Digitas first held its Web video “newfront” five years ago. The idea was to bring together the new cadre of producers of original Web video with brands. Al Gore even came to speak. Now, three years later, Digitas is joining together with AOL, Google/YouTube, Hulu, Microsoft and Yahoo to jointly host what they’re calling “The Digital Content NewFronts.” Each founding partner for the companies will host an independent event in New York between April 19 and May 2, with the goal of introducing brands to content.
With projections that video-ad spending will reach $7.1 billion by 2015, Colin Kinsella, CEO of Digitas North America, thinks the time is right for the Web to put on its version of TV’s lucrative upfront presentations. Kinsella spoke with Digiday about how this old-school format can, and should, be applied to the Web and why there’s such an urgency to invest in quality content at scale.
Does Web video really need an upfront?
I do think it needs an upfront. I think it needs greater awareness of its impact in the marketplace. I think it needs these partners coming together to sort out these issues around measurement and to begin to work as a collective to really unleash the full potential we know is there with online video.
Where is the money for Web video coming from, and what must change in order for ad spending on Web video to really grow?
The money is coming from television, and it’s already growing pretty significantly. It’s now about a $2 billion marketplace, and the end-of-the-year projections are $3 billion, which is 50 percent growth. There are projections it will grow to $7 billion by 2015. There is more growth potential here, and part of having this upfront is to get a sense from buyers what they want to buy and where brands want to be so these companies can understand where to invest and how much more to invest. But the biggest thing that will matter to unleash the full potential [of Web video] is measurement and coming to an agreement on what that measurement is. I think that has to happen for it to really hit some logarithmic growth.
The Internet has long railed against the TV upfronts as an anachronism. Why adopt such an old model?
What people have railed about is the way things are priced. I always thought they wanted to do an auction model — at least that’s what I always read about — but getting people together in one place to understand what you’re doing as a company and make it easier for the buyers to understand what you’re doing seems like a good process. And doing that around a certain time allows people to get their planning in place at one time in the year versus doing it randomly and not getting that kind of sense of being able to compare who is offering what and what the pros and cons are.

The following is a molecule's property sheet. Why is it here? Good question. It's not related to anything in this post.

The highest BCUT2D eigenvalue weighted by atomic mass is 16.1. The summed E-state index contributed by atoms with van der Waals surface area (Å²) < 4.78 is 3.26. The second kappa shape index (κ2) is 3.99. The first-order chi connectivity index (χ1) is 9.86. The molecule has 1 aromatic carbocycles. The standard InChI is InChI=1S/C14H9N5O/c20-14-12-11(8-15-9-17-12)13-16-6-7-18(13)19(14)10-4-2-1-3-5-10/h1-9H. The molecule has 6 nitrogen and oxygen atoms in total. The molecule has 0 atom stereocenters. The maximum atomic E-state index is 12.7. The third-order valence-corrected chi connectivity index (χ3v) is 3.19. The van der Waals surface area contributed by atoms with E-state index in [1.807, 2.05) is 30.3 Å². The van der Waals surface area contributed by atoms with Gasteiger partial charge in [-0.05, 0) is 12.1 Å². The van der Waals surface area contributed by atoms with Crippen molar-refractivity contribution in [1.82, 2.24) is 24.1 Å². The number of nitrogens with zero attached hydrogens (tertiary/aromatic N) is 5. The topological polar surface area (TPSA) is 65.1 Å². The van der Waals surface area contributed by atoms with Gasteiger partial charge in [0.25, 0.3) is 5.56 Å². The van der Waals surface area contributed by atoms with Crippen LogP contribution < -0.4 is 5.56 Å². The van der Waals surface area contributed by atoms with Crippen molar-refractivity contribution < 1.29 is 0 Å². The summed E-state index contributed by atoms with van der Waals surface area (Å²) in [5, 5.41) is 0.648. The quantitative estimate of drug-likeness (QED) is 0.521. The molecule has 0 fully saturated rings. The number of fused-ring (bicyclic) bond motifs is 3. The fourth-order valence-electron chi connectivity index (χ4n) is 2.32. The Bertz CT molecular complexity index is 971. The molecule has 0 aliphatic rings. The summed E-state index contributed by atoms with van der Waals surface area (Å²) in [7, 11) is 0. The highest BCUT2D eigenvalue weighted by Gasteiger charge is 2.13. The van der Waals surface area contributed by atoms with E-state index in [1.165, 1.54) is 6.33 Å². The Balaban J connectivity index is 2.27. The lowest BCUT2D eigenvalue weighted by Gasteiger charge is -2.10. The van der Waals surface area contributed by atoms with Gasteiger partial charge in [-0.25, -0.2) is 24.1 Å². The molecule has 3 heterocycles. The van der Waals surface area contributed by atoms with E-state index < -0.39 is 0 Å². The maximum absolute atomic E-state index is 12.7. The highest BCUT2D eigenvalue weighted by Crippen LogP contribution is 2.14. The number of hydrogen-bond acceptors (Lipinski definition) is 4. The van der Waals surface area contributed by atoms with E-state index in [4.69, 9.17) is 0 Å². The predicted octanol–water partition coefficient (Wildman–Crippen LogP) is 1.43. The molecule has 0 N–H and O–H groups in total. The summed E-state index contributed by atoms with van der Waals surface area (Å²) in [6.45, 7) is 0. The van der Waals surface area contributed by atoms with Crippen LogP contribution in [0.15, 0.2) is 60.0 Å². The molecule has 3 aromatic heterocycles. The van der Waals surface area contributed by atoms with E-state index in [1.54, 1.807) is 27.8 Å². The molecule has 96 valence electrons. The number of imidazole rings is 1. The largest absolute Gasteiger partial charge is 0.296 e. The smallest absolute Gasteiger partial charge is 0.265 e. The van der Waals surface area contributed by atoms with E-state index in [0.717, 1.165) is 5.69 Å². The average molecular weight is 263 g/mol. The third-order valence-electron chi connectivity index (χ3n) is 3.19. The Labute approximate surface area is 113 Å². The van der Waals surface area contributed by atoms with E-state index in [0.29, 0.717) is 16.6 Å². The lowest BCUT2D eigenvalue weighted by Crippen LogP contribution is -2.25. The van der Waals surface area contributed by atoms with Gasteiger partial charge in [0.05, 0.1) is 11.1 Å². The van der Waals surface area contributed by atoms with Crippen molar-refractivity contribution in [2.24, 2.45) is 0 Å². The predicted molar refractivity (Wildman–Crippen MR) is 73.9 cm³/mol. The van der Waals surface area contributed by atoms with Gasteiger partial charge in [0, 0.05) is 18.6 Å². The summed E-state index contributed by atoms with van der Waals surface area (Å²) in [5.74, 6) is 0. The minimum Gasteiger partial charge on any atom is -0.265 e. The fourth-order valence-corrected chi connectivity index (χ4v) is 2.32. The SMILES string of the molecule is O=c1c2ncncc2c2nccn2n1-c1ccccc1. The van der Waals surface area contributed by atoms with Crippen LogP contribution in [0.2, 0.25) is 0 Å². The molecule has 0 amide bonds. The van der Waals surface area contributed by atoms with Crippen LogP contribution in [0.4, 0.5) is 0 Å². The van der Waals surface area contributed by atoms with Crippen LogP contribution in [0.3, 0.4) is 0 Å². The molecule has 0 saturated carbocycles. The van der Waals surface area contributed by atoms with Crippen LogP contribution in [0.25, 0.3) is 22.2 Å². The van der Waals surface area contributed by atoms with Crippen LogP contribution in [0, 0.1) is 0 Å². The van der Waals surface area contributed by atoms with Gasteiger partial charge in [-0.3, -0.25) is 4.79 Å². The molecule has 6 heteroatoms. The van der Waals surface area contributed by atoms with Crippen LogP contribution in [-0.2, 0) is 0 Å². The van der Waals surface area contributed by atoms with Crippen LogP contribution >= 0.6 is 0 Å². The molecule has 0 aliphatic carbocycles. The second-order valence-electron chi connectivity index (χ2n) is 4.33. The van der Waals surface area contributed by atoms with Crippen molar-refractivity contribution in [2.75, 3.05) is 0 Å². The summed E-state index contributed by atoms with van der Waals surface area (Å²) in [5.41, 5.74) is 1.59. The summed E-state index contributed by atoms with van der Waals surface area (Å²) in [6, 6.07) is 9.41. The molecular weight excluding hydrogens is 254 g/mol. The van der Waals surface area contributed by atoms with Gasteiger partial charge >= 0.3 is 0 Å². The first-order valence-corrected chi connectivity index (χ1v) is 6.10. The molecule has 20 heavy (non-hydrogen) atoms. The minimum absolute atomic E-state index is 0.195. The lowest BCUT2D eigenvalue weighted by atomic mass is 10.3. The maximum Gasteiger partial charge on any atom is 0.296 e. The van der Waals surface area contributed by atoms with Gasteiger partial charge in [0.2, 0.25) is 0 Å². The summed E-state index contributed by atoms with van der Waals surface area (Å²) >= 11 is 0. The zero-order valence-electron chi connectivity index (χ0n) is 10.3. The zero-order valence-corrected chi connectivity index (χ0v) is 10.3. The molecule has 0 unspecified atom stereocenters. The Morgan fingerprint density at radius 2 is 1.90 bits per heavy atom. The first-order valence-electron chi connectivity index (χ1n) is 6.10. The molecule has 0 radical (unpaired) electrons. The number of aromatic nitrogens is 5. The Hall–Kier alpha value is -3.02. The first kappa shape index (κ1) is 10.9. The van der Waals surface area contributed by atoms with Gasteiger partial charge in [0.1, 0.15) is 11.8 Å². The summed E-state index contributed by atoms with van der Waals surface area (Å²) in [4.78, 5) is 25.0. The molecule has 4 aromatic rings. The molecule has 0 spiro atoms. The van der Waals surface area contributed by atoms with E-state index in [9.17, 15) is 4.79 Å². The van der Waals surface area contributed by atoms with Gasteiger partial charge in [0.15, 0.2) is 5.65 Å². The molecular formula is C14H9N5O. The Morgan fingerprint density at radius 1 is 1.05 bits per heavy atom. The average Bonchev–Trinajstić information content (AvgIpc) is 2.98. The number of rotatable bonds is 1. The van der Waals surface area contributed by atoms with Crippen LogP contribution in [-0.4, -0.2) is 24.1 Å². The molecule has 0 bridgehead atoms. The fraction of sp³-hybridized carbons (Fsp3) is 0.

Is there hope for made-for-the-Web video series? There doesn’t appear to be many with sustained followings.
A lot of the content that you will see during these 10 days to two weeks is going to be a lot about channels and high-quality, premium video for the Web, and I think — I’ve been reading articles about people under the age of 35 and cord-cutting — the time is now and right that these made-for-the-Web video series will gain scale and will become very successful. And we’ll all be watching them on our TVs since so many TVs are Internet-ready. I don’t think there will be a distinction in quality or story lines. I think made-for-the-Web series will have the potential to be more tightly connected to [brands’] consumer base in their ability to adjust story lines because the lead time for the Web video will be a lot different than it is for TV. I think Web video will find its nimbleness to be a real advantage over the traditional television model.
What is the urgency to invest in quality content at scale?
It’s incredibly important for clients to be investing more dollars in online videos because that’s where their consumers are. Our whole push has been to connect brands and consumers with content that consumers find to be of value. We’re looking at new models for ad revenue. We did a new model with the pre-roll and other models beyond pre-roll to increase effectiveness. We can give clients scale and the audience they want. On the Web we buy audience — not impressions — and we can give them advertising and different advertising mechanisms that will increase the connection between them and the consumers. There are incredible creative means still available with online video that we are currently experimenting with that I think holds real promise to increase the effectiveness of our messaging.
For more on this topic, join us in New York and Los Angeles for the Digiday Video Upfronts, where we’ll show you how the 2012 market will move from the second screen to every screen. To register, please visit www.digidayvide
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